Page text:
Ochocinco content outside of Super Bowl spotlight
(Reuters) - Once the centre of attention, Chad Ochocinco has become the forgotten weapon in the New England Patriots' offensive arsenal as the AFC champions prepare for their Super Bowl showdown with the New York Giants.
During 10 seasons with the Cincinnati Bengals, Ochocinco was one of the National Football League's (NFL) most outrageous personalities, a pass-catching diva whose immense talent was surpassed only by his over-the-top touchdown celebrations and antics on and off the field.
But a move to New England this season has seen the six-time Pro Bowl wide receiver slip from the spotlight he embraced and into a role where he set career-lows with 15 catches for 276 yards and just one touchdown.
In New England's two playoff games this year, Ochocinco was on the field for just one play.
By all accounts Ochocinco has been a model, if unproductive citizen, in New England, Patriots coach Bill Belichick able to do something others were unable to do - keep the fun-loving wide receiver in line.
Bengals coach Marvin Lewis, who had a sideline view for many of Ochocinco's stunts that included giving a football CPR after a touchdown, proposing to a cheerleader, donning a sombrero and slipping into a homemade Hall of Fame jacket during a game, once referred to his attention seeking pass catcher as "Ocho Psycho."
During last year's NFLlockout, Ochocinco sought a tryout with Major League Soccer's Sporting Kansas City and tried his hand at bull riding.
Belichick, however, does not suffer fools, and new recruits must fit into the Patriots system or they are not part of it for very long.
"Chad has worked hard," Belichick said this week. "He's made a very good effort to do everything we've asked him to do on and off the field."
With over 11,000 yards receiving in his career, Ochocinco is among the decade's best pass catchers, but the 34-year-old has found it difficult adjusting to the Patriots' complex offensive system that relies heavily on tight ends Rob Gronkowski and Aaron Hernandez and receiver Wes Welker.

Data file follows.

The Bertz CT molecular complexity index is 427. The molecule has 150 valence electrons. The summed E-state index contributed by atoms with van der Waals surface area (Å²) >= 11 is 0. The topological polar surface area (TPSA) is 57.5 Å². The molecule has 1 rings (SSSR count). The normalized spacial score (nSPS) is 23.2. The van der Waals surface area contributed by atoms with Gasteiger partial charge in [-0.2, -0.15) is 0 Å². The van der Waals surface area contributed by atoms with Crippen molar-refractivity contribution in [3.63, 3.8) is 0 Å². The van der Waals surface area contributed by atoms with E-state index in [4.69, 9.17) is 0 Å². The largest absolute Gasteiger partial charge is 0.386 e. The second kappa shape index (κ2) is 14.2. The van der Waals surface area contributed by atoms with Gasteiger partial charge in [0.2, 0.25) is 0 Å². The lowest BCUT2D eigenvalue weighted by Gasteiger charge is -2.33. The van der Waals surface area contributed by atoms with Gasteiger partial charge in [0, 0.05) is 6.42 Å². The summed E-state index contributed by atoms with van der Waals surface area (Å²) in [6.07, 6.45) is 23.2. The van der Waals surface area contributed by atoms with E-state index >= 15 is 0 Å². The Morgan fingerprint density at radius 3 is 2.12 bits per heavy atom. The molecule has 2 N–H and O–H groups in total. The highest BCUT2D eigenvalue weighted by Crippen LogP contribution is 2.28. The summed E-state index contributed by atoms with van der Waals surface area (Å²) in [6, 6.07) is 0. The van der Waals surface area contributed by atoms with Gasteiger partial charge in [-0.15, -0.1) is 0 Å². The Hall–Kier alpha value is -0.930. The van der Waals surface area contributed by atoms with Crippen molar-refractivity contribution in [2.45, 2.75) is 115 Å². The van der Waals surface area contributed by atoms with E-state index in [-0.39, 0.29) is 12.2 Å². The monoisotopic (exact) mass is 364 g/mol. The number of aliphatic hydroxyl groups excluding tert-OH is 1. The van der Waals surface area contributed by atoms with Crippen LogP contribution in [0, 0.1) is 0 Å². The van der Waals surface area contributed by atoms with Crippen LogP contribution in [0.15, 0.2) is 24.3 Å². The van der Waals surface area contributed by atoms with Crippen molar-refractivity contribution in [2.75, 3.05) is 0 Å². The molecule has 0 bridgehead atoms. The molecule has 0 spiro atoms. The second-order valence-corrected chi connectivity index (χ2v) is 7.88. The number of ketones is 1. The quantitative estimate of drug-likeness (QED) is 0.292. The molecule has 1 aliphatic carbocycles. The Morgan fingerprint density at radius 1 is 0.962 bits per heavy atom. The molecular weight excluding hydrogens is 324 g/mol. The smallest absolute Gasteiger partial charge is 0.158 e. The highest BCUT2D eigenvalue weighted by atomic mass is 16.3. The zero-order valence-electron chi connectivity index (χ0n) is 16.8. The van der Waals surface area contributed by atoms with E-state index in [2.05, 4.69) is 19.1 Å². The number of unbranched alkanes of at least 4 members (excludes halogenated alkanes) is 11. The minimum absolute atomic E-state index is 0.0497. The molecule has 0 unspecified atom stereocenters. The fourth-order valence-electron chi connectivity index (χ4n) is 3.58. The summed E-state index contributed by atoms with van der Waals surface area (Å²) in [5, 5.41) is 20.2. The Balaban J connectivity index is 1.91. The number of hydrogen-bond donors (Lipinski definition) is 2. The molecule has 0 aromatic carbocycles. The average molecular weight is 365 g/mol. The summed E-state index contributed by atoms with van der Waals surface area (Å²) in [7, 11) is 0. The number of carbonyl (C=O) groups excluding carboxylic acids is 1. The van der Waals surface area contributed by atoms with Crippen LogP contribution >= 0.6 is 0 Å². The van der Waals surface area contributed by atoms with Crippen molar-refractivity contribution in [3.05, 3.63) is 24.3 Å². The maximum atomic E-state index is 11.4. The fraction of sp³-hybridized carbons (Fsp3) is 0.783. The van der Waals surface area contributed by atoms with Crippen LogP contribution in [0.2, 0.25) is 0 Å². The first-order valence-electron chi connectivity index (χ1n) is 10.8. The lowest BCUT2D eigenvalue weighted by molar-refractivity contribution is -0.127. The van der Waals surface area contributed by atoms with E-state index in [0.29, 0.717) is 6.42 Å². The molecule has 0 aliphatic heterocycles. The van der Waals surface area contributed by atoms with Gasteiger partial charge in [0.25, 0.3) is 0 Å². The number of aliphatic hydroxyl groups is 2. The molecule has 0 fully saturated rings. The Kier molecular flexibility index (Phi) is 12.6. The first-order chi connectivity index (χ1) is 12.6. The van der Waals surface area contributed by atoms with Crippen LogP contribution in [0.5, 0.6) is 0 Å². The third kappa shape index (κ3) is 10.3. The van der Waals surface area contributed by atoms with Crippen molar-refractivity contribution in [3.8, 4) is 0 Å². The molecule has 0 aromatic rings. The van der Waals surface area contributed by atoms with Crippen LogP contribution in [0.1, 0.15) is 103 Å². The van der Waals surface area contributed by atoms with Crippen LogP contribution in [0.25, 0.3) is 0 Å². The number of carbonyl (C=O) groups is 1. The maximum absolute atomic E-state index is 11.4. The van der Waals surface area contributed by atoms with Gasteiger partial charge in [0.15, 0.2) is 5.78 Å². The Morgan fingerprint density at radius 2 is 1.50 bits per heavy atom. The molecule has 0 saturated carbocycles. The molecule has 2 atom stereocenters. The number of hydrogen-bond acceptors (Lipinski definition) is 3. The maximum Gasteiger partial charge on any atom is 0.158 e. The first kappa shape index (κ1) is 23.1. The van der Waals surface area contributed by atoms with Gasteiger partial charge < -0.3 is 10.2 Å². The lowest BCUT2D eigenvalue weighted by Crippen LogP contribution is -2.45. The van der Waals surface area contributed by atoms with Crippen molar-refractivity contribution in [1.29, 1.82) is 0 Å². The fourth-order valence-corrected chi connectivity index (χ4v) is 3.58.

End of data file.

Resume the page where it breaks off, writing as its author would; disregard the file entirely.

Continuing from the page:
At times this season, Ochocinco appeared lost on the field and felt the sting of quarterback Tom Brady's stare, but if he feels slighted by his diminished role he has not expressed it.
A trip to the February 5 Super Bowl appears reward enough for Ochocinco, who remains one of the NFL's most popular and social media savvy players with over 3 million followers on Twitter, including Mexican President Felipe Calderon and U.S. House of Representatives Speaker John Boehner.
"Mr Boehner must be a Bengals fan but he wished me luck in the Big Show," said Ochocinco on his Twitter account.
Ochocinco's previous involvement in a Super Bowl was as a correspondent for Ochocinco News Network (OCNN) but he spent as much time answering questions as asking them.
He has shown his moves on Dancing With the Stars and teamed up with fellow flamboyant receiver savant Terrell Owens on and off the field in Cincinnati.
Putting the NFL's two biggest egos on the same team produced predictable results.
Dubbing themselves Batman and Robin, the self-proclaimed pass-catching dynamic duo of the American gridiron earned better reviews for their performance on their "T.Ocho Show" than for their partnership on the field.
In a story in February's GQ magazine, Owens said he was "In Hell", broke, friendless and without a team.
Ochocinco, meanwhile, is in a different place.
"It's good to be in heaven," he told reporters after arriving at Patriots training camp.
(Reporting by Steve Keating in Toronto)